If you can add more tefilah to your day without it negatively impacting your family, go for it. But if you cannot – and that is totally reasonable in this reality – then you don’t need to try. Moreover, you cannot say ketores and tell yourself you’re doing the right thing if you’re at the same time being nasty at home or cutting ethical corners at work.
I am hesitant to sound like I am contradicting our spiritual leaders. But if I may humbly suggest, I think for many of us (and I include myself in this), focusing and reinforcing the basis is where the focus needs to be as we try to make it through this incredibly challenging time. (And if you have time and energy for extras, more power to you!)
Remember to daven every day (meaning, for men three times a day and for women whatever you have been accustomed to doing). With schedules upended it’s all too easy to miss one.
Stay away from inappropriate materials on the internet (including indecent websites and those that peddle in lashon hara).
Shalom bayis keneged kulam. Put all your extra energy into keeping your cool, being nice to your spouse and children, and modeling for your children how you would like them to behave under stress.
This last point bears further elaboration, because I think it might actually be the most important. If you miss mincha because you are overloaded managing work and kids, there is tashlumin for that. There is no tashlumin for losing your temper because your 3-year-old spilled her yogurt.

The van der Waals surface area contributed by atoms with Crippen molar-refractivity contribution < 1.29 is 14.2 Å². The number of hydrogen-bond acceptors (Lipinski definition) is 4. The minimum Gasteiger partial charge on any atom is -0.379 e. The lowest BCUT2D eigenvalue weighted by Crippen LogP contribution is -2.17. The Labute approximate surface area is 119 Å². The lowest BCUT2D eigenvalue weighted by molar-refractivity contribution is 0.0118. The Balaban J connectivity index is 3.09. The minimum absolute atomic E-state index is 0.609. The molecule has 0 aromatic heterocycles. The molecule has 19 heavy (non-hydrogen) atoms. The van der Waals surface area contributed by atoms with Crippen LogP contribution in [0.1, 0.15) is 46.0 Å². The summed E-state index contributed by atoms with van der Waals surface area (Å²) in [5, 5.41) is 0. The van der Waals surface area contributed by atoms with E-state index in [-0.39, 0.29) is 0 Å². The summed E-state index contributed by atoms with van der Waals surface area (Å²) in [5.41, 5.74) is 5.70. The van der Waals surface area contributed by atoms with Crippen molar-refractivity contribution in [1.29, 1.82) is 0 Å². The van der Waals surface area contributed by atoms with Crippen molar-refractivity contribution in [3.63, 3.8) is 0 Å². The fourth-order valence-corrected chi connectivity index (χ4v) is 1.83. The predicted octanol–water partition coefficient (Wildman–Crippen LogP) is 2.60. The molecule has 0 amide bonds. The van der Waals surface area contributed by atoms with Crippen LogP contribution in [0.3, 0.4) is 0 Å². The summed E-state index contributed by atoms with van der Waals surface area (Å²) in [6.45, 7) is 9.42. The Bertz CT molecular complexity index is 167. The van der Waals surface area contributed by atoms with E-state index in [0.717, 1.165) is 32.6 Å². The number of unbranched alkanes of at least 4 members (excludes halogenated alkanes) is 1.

Make sure to take some time to yourself, even a few minutes a day, to let yourself cool down. If you’re walking around all day on the edge of losing your temper, you’re bound to explode at some point. Recognize that this is an exceptional time in many regards, and your life will not operate like clockwork right now. Accept the imperfectness of the situation.
If you are being nice to your family, davening regularly, and maybe even keeping some semblance of a regular learning seder, you are a hero. You don’t need to fast or say ketores to be doing Hashem’s will here. Those are fine things to take on if you can. But be realistic about what you can and what you can’t take on. Don’t say ketores then go yell at your kids for disturbing you during ketores. One moment of anger can erase all the spiritual benefits of a good psalm reading.
Focus on the cake, and add the icing only afterwards. If you can keep putting one foot in front of the other during these challenging times, if you can meet your basic halachic requirements and display good middos at the same time, then you are doing Ratzon Hashem.
The one other add-on I think is important to mention is that we do want to come out of this somehow better than we went in. So the things you are doing - do them with kavanah. Be intentional and Torahdig about your attempts to stay calm. Remember that this is an avodah, not just practical advice. When you daven, do your best to have kavanah, to ask for Hashem's help to make it through this crisis, to bolster your emunah. You don't need extra deeds to grow from this experience; just do what you need to do, and do it with Hashem.